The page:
<< Ïðåäûäóùàÿ ñòð. 109(èç 122 ñòð.)ÎÃËÀÂËÅÍÈÅ Ñëåäóþùàÿ >>
?1 = ?2 = ?3 = 0,
2
1
b · x(k · x)?1 ,
?0 = ? ln |k · x|, ?1 = ?2 = ?3 = 0,
(8t)
2
? = ln |k · x| ? c · x;

1
(b · x ? ln |k · x|)(k · x)?1 ,
?0 = ? ln |k · x|, ?1 =
(8u)
2
? = ? ln |k · x| ? c · x;
?2 = ?3 = 0,

1 1
b · x(k · x)?1 , ?2 = c · x(k · x)?1 ,
?0 = ? ln |k · x|, ?1 =
(8v)
2 2
?3 = ? ln |k · x|, ? = (a · x) ? (b · x) ? (c · x)2 ? (d · x)2 ,
2 2

where a · x stands for aµ xµ and ? is an arbitrary real constant.
We do not consider reduction of YMEs with the help of the above ans?tze, because
a
it is studied in a great detail in [16].
We concentrate on the cases when the new (non-Lie) ans?tze are obtained. It
a
occurs that the procedure described gives rise to non-Lie ans?tze provided the func-
a
tions ?(x), ?µ (x) within the equivalence relations (7) have the form

?µ = ?µ (?, b? x? , c? x? ), ? = ?(?, b? x? , c? x? ). (9)
456 R.Z. Zhdanov, W.I. Fushchych

The list of inequivalent solutions of system of PDEs (3), (4) satisfying (9) is
exhausted by the following solutions:
1
k · x, ?1 = w0 (?)b · x + w1 (?)c · x,
?0 = ?3 = 0, ?=
(10a)
2
?2 = w2 (?)b · x + w3 (?)c · x;

? = b · x + w1 (?), ?0 = ? c · x + w2 (?) ,
(10b)
1
?a = ? wa (?), a = 1, 2, ?3 = 0,
?
4
?0 = T (?), ?3 = w1 (?), ? = b · x cos w1 + c · x sin w1 + w2 (?),
1T ?
(?e + T )(b · x sin w1 ? c · x cos w1 ) + w3 (?) sin w1 +
?1 =
4
1
+ + w1 (b · x sin w1 ? c · x cos w1 ) ? w2 cos w1 ,
? ? (10c)
4
1T ?
?2 = ? (?e + T )(b · x sin w1 ? c · x cos w1 ) + w3 (?) cos w1 +
4
1
+ w1 (b · x sin w1 ? c · x cos w1 ) ? w2 sin w1 ;
? ?
4
?3 = arctan [c · x + w2 (?)][b · x + w1 (?)]?1 ,
?0 = 0,
(10d)
1 1/2
?a = ? wa (?), a = 1, 2, ? = [b · x + w1 (?)]2 + [c · x + w2 (?)]2
? .
4
Here ? = 0 is an arbitrary constant, ? = ±1, w0 , w1 , w2 , w3 are arbitrary smooth
functions on ? = 1 k · x, T = T (?) is a solution of the nonlinear ODE
2

?
(T + ?eT )2 + w1 = ?e2T , ? ? R1 ,
?2 (11)
where a dot over the symbol denotes differentiation with respect to ?.
Substitution of the ansatz (2), where Rµ? (x) are given by formulae (3), (10), in
the YMEs yields systems of nonlinear ODEs of the form (5), where
1
kµ? = ? kµ k? , lµ? = ?(w0 + w3 )kµ k? ,
4
mµ? = ?4 (w0 + w1 + w2 + w3 )kµ k? ? (w0 + w3 )kµ k? ,
2 2 2 2
? ?
1 (12a)
qµ?? = (gµ? k? + g?? kµ ? 2gµ? k? ),
2
hµ?? = (w0 + w3 )(gµ? k? ? gµ? k? ) +
+ 2(w1 ? w2 ) (kµ b? ? k? bµ ) c? + (bµ c? ? b? cµ )k? + (cµ k? ? c? kµ )b? ;

kµ? = ?gµ? ? bµ b? , lµ? = 0, mµ? = ??2 (aµ a? ? dµ d? ),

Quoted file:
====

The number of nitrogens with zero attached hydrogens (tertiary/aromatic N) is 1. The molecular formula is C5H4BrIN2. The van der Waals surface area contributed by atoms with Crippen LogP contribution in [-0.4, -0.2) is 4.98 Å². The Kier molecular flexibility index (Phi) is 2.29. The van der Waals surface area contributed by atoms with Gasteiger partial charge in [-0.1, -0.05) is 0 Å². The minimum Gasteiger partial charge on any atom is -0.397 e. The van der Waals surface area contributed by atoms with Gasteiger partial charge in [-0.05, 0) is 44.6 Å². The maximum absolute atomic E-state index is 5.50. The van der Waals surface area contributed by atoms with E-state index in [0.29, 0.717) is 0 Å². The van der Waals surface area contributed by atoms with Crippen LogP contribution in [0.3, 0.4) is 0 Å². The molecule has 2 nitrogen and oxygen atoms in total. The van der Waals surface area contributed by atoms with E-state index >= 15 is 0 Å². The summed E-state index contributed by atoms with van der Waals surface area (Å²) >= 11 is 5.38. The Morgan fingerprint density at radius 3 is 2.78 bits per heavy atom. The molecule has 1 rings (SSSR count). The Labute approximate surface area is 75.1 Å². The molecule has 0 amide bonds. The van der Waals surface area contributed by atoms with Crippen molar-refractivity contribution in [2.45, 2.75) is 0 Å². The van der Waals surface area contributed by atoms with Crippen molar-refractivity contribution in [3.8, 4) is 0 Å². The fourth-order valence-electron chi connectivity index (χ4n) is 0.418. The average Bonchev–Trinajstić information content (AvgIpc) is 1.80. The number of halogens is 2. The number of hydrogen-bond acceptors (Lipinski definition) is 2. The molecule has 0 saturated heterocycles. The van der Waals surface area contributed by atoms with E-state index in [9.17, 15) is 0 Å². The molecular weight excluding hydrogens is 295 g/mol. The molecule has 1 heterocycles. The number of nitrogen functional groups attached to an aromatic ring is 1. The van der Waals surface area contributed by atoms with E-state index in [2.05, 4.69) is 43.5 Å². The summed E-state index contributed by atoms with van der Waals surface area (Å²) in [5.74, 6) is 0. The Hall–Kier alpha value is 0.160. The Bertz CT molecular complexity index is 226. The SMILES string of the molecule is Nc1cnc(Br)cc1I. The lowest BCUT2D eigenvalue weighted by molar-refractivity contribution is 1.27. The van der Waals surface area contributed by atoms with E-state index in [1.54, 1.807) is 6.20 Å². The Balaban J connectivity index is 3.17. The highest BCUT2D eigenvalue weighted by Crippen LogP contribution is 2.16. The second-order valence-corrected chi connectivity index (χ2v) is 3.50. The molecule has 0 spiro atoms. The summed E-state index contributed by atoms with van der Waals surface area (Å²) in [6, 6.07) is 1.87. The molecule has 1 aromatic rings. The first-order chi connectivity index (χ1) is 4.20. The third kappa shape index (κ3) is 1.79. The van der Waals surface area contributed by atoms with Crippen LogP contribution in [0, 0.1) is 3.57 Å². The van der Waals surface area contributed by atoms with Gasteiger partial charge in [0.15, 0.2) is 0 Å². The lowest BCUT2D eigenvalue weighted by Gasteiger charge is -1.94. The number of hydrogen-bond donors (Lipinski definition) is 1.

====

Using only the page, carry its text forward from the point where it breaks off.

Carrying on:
qµ?? = gµ? b? + g?? bµ ? 2gµ? b? , (12b)
hµ?? = ? (aµ d? ? a? dµ )c? + (dµ c? ? d? cµ )a? + (cµ a? ? c? aµ )d? ;
?
?
kµ? = ?gµ? ? bµ b? , lµ? = ? bµ k? , mµ? = ? kµ k? ,
2 4 (12c)
?
= gµ? b? + g?? bµ ? 2gµ? b? , hµ?? = (gµ? k? ? gµ? k? );
qµ??
4
Conditional symmetry and new classical solutions of the Yang–Mills equations 457

lµ? = ?? ?1 (gµ? + bµ b? ), mµ? = ?? ?2 cµ c? ,
kµ? = ?gµ? ? bµ b? ,
(12d)
1
= gµ? b? + g?? bµ ? 2gµ? b? , hµ?? = ? ?1 (gµ? b? ? gµ? b? ).
qµ??
2

3 Exact solutions of the nonlinear
Yang–Mills equations
The systems (5), (12) are systems of twelve nonlinear second-order ODEs with vari-
able coefficients. That is why there is a little hope to construct their general solutions.
But it is possible to obtain particular solutions of system (5) whose coefficients are
given by expressions (12b)–(12d).
Consider, as an example, system of ODEs (5) with coefficients given by the
expressions (12b). We seek its solutions in the form
B µ = kµ e1 f (?) + bµ e2 g(?), (13)
f g = 0,
where e1 = (1, 0, 0), e2 = (0, 1, 0).
On substituting the expression (13) into the above mentioned system we get
? f g + 2f?g = 0.
f + (?2 ? e2 g 2 )f = 0, (14)
?
The second ODE from (14) is easily integrated to give
g = ?f ?2 , ? ? R1 , (15)
? = 0.
Substitution of the result obtained in the first ODE from (14) yields the Ermakov-
type equation for f (?)
f + ?2 f ? e2 ?2 f ?3 = 0,
?

which is integrated in elementary functions [14]
1/2
f = ??2 C 2 + ??2 (C 4 ? ?2 e2 ?2 )1/2 sin 2|?|? (16)
.
Here C = 0 is an arbitrary constant.
Substituting (13), (15), (16) into the corresponding ansatz for Aµ (x) we get the
following class of exact solutions of YMEs (1):
Aµ = e1 kµ exp (??c · x ? ?w2 ) ??2 C 2 + ??2 (C 4 ? ?2 e2 ?2 )1/2 ?
1/2
+ e2 ? ??2 C 2 + ??2 (C 4 ? ?2 e2 ?2 )1/2 ?
? sin 2|?|(b · x + w1 )
1
?1
? sin 2|?|(b · x + w1 ) bµ + kµ w1 .
?
2
In a similar way we have obtained five other classes of exact solutions of the
Yang–Mills equations
Aµ = e1 kµ e?T (b · x cos w1 + c · x sin w1 + w2 )1/2 Z1/4 (ie?/2)(b · x cos w1 +
+ c · x sin w1 + w2 )2 + e2 ? (b · x cos w1 + c · x sin w1 + w2 ) ?
?
? cµ cos w1 ? bµ sin w1 + 2kµ [(1/4)(?eT + T )(b · x sin w1 ?
? c · x cos w1 ) + w3 ] ;
458 R.Z. Zhdanov, W.I. Fushchych

Aµ = e1 kµ e?T C1 cosh[e?(b · x cos w1 + c · x sin w1 + w2 )] + C2 sinh[e? ?
? (b · x cos w1 + c · x sin w1 + w2 )] + e2 ? cµ cos w1 ? bµ sin w1 +
?
+ 2kµ [(1/4)(?eT + T )(b · x sin w1 ? c · x cos w1 ) + w3 ] ;